The basic blueprint for a freshman Democrat newly elected to a marginal House seat is pretty simple. You want to duck tough issues, position yourself as more centrist than the average Dem, use your newfound incumbent status to soak up some corporate cash you were denied as a challenger, bring home the bacon to the home district, and stay out of trouble. Representative Alan Grayson of Florida has, however, taken a very different course, hiring progressive netroots activist Matt Stoller as a staffer, and going out of his way to throw bombs and court controversy. The results have included talk of congressional resolutions to condemn him, and general disdain from the political establishment. Even those, like The New York Times’ David Herszenhorn, who are willing to take seriously the notion that Grayson knows what he’s doing see his strategy through a very limited lens, explaining that “one talked-about TV appearance leads to three more; every quotable outburst is a potential pitch, spread instantly by YouTube and blogs to an eager audience that can cheer by way of campaign donations made with the click of a mouse.”
Grayson is doing something bigger than grabbing attention; he’s re-injecting strident moralism into a progressive politics that’s come to be dominated by bloodless technocrats.
This is true enough, but no political innovator’s strategy should be seen is purely cynical or instrumental. Grayson is doing something bigger than grabbing attention: He’s re-injecting strident moralism into a progressive politics that’s come to be dominated by bloodless technocrats. These moves can sometimes lead in the wrong direction, but in other places—like the health-care debate unfolding today—they provide a vital voice.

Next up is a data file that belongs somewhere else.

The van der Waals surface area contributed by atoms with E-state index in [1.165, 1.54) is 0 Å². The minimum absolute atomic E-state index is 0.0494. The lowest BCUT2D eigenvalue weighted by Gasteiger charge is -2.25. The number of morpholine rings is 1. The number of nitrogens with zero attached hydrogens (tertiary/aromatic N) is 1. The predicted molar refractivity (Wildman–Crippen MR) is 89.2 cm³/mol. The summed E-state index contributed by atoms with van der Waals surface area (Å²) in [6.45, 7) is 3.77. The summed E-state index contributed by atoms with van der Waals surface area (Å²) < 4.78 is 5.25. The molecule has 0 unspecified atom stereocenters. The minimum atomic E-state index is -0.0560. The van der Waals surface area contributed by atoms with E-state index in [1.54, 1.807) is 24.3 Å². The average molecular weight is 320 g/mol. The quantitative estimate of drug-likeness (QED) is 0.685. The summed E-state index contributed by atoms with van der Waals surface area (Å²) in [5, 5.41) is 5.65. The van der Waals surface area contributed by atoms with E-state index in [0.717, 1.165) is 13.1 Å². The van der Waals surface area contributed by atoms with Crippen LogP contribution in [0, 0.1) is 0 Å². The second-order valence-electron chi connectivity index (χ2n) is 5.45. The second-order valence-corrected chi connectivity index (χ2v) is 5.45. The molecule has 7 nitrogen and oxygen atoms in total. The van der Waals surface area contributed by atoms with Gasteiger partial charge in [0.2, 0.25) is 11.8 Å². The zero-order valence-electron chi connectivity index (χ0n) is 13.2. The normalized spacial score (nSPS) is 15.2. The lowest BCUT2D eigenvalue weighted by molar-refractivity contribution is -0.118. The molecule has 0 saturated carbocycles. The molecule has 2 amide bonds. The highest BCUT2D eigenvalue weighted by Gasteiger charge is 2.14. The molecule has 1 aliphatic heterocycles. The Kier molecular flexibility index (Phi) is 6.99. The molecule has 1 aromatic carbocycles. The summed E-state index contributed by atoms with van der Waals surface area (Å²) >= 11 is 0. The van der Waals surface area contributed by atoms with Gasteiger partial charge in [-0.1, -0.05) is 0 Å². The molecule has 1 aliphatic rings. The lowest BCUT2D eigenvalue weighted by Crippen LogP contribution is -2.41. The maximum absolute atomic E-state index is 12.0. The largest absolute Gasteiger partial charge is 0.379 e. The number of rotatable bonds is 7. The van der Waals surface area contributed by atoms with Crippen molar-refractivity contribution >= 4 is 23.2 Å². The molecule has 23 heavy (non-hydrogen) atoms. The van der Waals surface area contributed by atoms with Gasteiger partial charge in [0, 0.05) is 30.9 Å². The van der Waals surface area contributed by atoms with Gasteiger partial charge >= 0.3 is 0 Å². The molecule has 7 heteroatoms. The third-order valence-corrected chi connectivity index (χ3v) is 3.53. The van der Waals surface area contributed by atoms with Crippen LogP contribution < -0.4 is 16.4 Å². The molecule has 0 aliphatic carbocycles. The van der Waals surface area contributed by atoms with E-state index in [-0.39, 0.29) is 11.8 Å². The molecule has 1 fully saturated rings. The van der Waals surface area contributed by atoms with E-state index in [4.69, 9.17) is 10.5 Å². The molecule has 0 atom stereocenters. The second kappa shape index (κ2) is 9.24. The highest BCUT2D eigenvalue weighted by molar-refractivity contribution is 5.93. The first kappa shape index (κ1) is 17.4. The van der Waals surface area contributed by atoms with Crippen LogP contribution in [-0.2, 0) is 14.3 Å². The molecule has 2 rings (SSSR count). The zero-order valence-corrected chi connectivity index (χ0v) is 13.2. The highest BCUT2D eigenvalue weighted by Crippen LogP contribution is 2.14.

Even someone like me—who thinks Grayson’s moralistic populism has led him to some incorrect policy conclusions about the Federal Reserve and so-called bailouts—can appreciate that raising the moral stakes around health care does a great deal to clarify the debate. And at the end of the day, it’s this for which Grayson has attracted the most scorn. His views on banks are shared by many members of Congress, including Republicans, but his claim that “if you get sick, America, the Republicans’ health-care plan is this: Die quickly.” Technically, of course, this is wrong. The Republicans have no plan, realizing that it’s easier to beat something with nothing because it lets you pick and choose lines of attack rhetorically. But Grayson has put his finger on the logic of the conservative approach to the issue.
Consider a recent CNN.com opinion piece on health care by Jeffrey Miron, a Harvard economist and senior fellow at the free-market Cato Institute. He does us the favor of moving beyond shallow criticisms of the health bill in Congress to outlining a bold, conservative, and morally hideous alternative: Nothing—no subsidies for buying health insurance for anyone, and no regulation of insurers. Contemplating the possibility that “if left unregulated, health insurers would deny coverage based on pre-existing conditions,” leaving many unable to buy insurance, Miron offers the disingenuous reply that “insurers would set higher premiums for the unhealthy, but they would cover anyone willing to pay a sufficiently high price.”